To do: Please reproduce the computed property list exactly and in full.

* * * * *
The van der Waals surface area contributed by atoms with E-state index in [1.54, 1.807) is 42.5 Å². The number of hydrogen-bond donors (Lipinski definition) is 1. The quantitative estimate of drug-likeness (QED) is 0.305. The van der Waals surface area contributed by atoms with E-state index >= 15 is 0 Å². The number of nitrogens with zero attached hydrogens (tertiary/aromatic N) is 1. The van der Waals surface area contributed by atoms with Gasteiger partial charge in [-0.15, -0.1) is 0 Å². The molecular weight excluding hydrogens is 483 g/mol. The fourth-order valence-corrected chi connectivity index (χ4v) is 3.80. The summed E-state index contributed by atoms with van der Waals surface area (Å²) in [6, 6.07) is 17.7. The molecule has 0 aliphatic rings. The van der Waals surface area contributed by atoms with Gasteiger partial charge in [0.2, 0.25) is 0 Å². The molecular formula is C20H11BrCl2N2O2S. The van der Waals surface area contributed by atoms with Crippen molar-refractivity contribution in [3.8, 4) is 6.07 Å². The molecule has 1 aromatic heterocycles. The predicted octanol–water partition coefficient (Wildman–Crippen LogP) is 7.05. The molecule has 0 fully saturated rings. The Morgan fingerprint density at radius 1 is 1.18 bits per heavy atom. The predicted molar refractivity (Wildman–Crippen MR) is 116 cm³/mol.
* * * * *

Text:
The van der Waals surface area contributed by atoms with E-state index in [1.54, 1.807) is 42.5 Å². The number of hydrogen-bond donors (Lipinski definition) is 1. The quantitative estimate of drug-likeness (QED) is 0.305. The van der Waals surface area contributed by atoms with E-state index >= 15 is 0 Å². The number of nitrogens with zero attached hydrogens (tertiary/aromatic N) is 1. The van der Waals surface area contributed by atoms with Gasteiger partial charge in [-0.15, -0.1) is 0 Å². The molecular weight excluding hydrogens is 483 g/mol. The fourth-order valence-corrected chi connectivity index (χ4v) is 3.80. The summed E-state index contributed by atoms with van der Waals surface area (Å²) in [6, 6.07) is 17.7. The molecule has 0 aliphatic rings. The van der Waals surface area contributed by atoms with Gasteiger partial charge in [0.2, 0.25) is 0 Å². The molecular formula is C20H11BrCl2N2O2S. The van der Waals surface area contributed by atoms with Crippen molar-refractivity contribution in [3.8, 4) is 6.07 Å². The molecule has 1 aromatic heterocycles. The predicted octanol–water partition coefficient (Wildman–Crippen LogP) is 7.05. The molecule has 0 fully saturated rings. The Morgan fingerprint density at radius 1 is 1.18 bits per heavy atom. The predicted molar refractivity (Wildman–Crippen MR) is 116 cm³/mol.